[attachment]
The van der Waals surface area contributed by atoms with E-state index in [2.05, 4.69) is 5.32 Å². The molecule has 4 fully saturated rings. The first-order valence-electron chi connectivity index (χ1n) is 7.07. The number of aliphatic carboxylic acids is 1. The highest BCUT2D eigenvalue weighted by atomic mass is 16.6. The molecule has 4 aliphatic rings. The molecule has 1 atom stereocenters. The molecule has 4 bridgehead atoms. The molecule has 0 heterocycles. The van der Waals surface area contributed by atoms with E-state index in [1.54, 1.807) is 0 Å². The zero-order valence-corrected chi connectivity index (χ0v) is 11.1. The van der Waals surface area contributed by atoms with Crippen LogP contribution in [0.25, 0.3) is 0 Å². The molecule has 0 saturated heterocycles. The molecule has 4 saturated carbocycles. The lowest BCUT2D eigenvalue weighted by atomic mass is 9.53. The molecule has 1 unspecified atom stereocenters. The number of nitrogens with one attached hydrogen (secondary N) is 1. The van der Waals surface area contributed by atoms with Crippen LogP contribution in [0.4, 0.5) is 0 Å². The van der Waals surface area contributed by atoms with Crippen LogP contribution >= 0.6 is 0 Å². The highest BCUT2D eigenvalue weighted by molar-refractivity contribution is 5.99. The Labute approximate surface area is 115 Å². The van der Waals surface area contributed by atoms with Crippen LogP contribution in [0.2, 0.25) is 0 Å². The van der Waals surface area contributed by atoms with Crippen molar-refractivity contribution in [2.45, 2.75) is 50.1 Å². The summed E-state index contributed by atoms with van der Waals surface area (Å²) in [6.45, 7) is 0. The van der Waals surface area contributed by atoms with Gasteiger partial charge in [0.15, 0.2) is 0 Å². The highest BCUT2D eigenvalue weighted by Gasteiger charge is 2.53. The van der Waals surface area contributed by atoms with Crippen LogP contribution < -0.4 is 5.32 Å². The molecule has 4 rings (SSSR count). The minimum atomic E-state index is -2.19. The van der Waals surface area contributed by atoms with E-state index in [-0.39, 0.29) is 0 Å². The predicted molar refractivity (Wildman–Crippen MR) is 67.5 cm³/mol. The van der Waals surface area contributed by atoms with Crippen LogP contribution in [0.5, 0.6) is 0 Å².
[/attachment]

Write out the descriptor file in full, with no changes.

The van der Waals surface area contributed by atoms with E-state index in [2.05, 4.69) is 5.32 Å². The molecule has 4 fully saturated rings. The first-order valence-electron chi connectivity index (χ1n) is 7.07. The number of aliphatic carboxylic acids is 1. The highest BCUT2D eigenvalue weighted by atomic mass is 16.6. The molecule has 4 aliphatic rings. The molecule has 1 atom stereocenters. The molecule has 4 bridgehead atoms. The molecule has 0 heterocycles. The van der Waals surface area contributed by atoms with E-state index in [1.54, 1.807) is 0 Å². The zero-order valence-corrected chi connectivity index (χ0v) is 11.1. The van der Waals surface area contributed by atoms with Crippen LogP contribution in [0.25, 0.3) is 0 Å². The molecule has 0 saturated heterocycles. The molecule has 4 saturated carbocycles. The lowest BCUT2D eigenvalue weighted by atomic mass is 9.53. The molecule has 1 unspecified atom stereocenters. The number of nitrogens with one attached hydrogen (secondary N) is 1. The van der Waals surface area contributed by atoms with Crippen LogP contribution in [0.4, 0.5) is 0 Å². The van der Waals surface area contributed by atoms with Crippen LogP contribution >= 0.6 is 0 Å². The highest BCUT2D eigenvalue weighted by molar-refractivity contribution is 5.99. The Labute approximate surface area is 115 Å². The van der Waals surface area contributed by atoms with Crippen LogP contribution in [0.2, 0.25) is 0 Å². The van der Waals surface area contributed by atoms with Crippen molar-refractivity contribution in [2.45, 2.75) is 50.1 Å². The summed E-state index contributed by atoms with van der Waals surface area (Å²) in [6.45, 7) is 0. The van der Waals surface area contributed by atoms with Gasteiger partial charge in [0.15, 0.2) is 0 Å². The highest BCUT2D eigenvalue weighted by Gasteiger charge is 2.53. The van der Waals surface area contributed by atoms with Crippen LogP contribution < -0.4 is 5.32 Å². The molecule has 4 rings (SSSR count). The minimum atomic E-state index is -2.19. The van der Waals surface area contributed by atoms with E-state index in [-0.39, 0.29) is 0 Å². The predicted molar refractivity (Wildman–Crippen MR) is 67.5 cm³/mol. The van der Waals surface area contributed by atoms with Crippen LogP contribution in [0.5, 0.6) is 0 Å².